Treasures Wait to be Discovered–Sunday, Feb. 28, 2016

Gary explains that found objects like this bread tray can be re-purposed.

Gary explains that items like this discarded bread tray can be re-purposed.

 

Girls like power tools, too.

Girls like power tools, too.

I found myself pulling items out of someone else’s trash container the other day thinking “Hey—who threw this away? We could make this into something else.”

Putting together a repurposing workshop for Cozumel residents has turned me from a typical recycler to treasure hunter.

The workshop goal was to help low income families learn to create solutions to their needs on a very limited budget. Volunteers encouraged about a dozen young men and women participants to look around, see what’s available and then imagine how to repurpose those items.

The FOC volunteers provide tools and a pile of disassembled pallet pieces, stalks from bamboo and palm trees, rusted nails, pipe conduit holders, pieces of mirror, zip ties, nearly empty cans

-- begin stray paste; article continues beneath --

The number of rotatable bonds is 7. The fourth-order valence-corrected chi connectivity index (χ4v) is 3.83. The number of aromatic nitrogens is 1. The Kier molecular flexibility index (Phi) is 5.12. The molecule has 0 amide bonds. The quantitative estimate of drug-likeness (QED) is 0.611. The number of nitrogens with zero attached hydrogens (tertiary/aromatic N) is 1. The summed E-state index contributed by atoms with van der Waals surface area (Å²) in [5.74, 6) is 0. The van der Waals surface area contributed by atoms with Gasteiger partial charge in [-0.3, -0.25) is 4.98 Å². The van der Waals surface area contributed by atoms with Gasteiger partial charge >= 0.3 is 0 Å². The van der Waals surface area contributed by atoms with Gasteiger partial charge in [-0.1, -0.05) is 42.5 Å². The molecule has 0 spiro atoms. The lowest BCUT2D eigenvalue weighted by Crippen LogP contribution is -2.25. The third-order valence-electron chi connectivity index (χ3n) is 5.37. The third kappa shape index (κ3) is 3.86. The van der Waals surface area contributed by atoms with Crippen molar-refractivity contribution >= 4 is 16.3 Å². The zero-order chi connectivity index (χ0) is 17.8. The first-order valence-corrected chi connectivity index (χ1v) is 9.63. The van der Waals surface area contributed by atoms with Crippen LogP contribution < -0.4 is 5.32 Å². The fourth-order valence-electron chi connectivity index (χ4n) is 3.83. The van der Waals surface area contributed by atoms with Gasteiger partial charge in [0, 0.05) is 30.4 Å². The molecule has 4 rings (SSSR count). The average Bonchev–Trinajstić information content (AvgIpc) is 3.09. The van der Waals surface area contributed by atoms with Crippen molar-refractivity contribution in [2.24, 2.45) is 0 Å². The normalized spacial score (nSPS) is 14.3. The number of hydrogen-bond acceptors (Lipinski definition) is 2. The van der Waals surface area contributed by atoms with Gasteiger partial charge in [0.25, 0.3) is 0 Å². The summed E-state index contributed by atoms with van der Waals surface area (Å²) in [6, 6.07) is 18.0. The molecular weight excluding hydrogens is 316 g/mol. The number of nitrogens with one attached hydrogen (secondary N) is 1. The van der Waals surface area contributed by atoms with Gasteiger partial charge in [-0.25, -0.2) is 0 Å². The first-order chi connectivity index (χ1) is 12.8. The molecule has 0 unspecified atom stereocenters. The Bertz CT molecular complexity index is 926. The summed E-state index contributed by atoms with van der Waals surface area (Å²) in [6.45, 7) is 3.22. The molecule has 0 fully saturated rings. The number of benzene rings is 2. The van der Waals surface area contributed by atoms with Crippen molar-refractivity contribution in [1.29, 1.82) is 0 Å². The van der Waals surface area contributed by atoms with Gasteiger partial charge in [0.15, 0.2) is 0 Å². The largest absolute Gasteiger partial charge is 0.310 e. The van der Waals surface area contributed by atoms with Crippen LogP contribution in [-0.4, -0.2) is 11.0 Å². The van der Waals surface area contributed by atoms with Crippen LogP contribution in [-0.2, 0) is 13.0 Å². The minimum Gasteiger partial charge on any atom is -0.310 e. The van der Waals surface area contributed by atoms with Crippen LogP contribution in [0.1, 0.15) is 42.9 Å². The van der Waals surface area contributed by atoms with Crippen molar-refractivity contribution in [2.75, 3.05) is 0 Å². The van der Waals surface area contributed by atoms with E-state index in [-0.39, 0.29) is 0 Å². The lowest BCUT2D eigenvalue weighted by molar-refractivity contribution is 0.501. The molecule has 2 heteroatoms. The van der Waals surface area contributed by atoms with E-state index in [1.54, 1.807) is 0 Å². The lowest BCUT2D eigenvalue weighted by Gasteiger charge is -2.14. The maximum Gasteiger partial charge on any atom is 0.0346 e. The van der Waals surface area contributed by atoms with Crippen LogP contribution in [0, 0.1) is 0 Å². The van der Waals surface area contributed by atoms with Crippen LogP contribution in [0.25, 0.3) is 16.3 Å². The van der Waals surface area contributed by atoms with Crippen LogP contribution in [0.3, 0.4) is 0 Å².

2 boys share tools and advice on the mirror project.

Both tools and advice were shared.

of stain—stuff you might find in the trash. Then they showed an example of how to turn those things into something not easily purchased by families in need.

FOC's Kristin is reflected in a completed mirror.

FOC’s Kristin is reflected in a completed mirror.

After some basic instructions, the construction frenzy began. There were teen girls who had never before used an electric drill, a young mother who showed her daughter how to wield a hammer, and the teen guys who patiently shared a handsaw with each other.

Each team ended up with something they were proud to take home to their families—a bamboo-framed mirror for the bathroom, complete with towel hooks and a drinking cup holder. Voila! The trash was turned into an artistic yet functional home furnishing.

Perla is happy to have a place to store her family's toothbrushes.

Perla is happy to have a place to store her family’s toothbrushes.

Another workshop held simultaneously at the same location, taught participants to sew a simple skirt out of donated or recycled fabric. Friends of Cozumel provided several sewing machines, the needed supplies, and patient instructors who led nearly 20 beginning seamstresses through the steps.

Vida Abundante Church provided space for both workshops.

Vida Abundante Church provided space for both workshops.

Of course participants from the two workshops were happy to have a new skirt or new bathroom mirror. But the real value was learning how to envision making something out of nothing. ~ Phyllis from Nebraska

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